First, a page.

Late in the extraordinarily entertaining, two-plus hour laugh fest Shining in Misery – the just-opened Capital City Theatre entry in the World Premiere Wisconsin festival – its evil genius makes clear just how dire things are for the poor souls trying to escape. “My best ghouls are just over there,” he crows with glee.
We can only see one such ghoul, but no matter. When reading Stephen King – or, in the case of Shining in Misery, watching a parody of Stephen King – the underland we’re afraid to see is always teeming with vampires and ghosts, demonic clowns and monstrous pets, the beasts we fear we are and the terrors that keep us awake.
“There’s more of them,” the devilish Randall Flagg says of his ghouls. “I can’t bring them over here because of limits of actors and costuming but trust me when I say, they’re there.”
And that’s par for the course – not just in this parody but in nearly every American musical, which burst into song, defy gravity, and reach for the stars because there’s invariably more in the world that one can ever capture through life’s daily dialogue of busy nothings.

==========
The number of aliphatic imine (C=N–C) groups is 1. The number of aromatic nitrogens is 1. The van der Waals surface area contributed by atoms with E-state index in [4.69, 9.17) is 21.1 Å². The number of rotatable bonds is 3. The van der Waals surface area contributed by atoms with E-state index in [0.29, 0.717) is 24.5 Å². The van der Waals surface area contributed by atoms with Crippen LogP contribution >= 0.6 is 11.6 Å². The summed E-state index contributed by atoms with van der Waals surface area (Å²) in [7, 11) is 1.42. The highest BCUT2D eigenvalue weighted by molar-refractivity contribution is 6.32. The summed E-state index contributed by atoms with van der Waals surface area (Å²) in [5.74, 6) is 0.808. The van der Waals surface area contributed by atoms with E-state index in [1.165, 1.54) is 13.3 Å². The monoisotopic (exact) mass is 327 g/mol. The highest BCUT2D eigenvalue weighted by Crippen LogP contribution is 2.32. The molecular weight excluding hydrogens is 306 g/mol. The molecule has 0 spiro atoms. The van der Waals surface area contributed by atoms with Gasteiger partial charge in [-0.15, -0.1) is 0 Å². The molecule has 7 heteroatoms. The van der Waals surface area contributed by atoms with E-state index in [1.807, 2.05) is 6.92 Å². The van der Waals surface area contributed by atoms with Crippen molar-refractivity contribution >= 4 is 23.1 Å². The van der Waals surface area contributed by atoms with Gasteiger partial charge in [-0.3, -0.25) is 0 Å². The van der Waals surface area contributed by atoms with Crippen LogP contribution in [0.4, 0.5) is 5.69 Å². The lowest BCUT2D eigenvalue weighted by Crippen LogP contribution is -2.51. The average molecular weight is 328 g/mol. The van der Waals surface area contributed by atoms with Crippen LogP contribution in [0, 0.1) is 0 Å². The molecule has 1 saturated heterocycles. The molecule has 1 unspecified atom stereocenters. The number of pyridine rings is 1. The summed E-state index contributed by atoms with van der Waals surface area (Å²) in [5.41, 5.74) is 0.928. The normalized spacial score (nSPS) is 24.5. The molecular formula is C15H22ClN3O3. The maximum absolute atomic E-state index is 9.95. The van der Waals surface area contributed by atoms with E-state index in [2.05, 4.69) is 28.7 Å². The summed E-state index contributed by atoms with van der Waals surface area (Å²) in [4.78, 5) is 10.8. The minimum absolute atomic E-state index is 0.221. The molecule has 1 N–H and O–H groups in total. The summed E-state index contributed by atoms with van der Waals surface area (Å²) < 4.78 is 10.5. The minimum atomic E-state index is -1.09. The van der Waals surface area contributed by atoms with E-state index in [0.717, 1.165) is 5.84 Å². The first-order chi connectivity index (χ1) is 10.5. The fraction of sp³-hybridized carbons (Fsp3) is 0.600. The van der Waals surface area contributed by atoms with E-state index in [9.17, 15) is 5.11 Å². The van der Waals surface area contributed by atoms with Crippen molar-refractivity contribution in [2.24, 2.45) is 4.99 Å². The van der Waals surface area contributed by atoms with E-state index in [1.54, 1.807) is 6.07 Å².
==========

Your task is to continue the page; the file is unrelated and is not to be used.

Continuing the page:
Yes: most of the terrific actors in the Capital City ensemble play multiple roles. And yes: Karen Brown-Larimore’s evocative costuming makes each of them come alive.
But as the demonic Pennywise the Clown tells us in an early number, there’s always at least one hundred spirits lurking in the darkness at the edge of the King universe. No matter how many actors there are or how much we think we see, there’s always more, crowding in the wings and waiting to appear on stage.
Shining in Misery conjures it all.
Aided and abetted by Mark Eugene-Garcia’s lyrics, Andrew Abrams’ expansive and sophisticated score channels musicals galore, in a gleeful pastiche that simultaneously tilts toward the operatic, while also suggesting a Wagnerian orgy of folklore and myth, replete with horror-laden leitmotifs and ghoulish grace notes.
For all the mayhem and murder, the dominant note at the performance I attended was laughter; I’ve never – and I mean never – heard more of it while watching a show on the Playhouse stage. Gloriously campy and loaded with sight gags, Shining in Misery had the audience in stitches, yours truly very much included.
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Writer/Actor/Storyteller. Theatre Maker. Husband. Bad Hombre. Cat Taunter.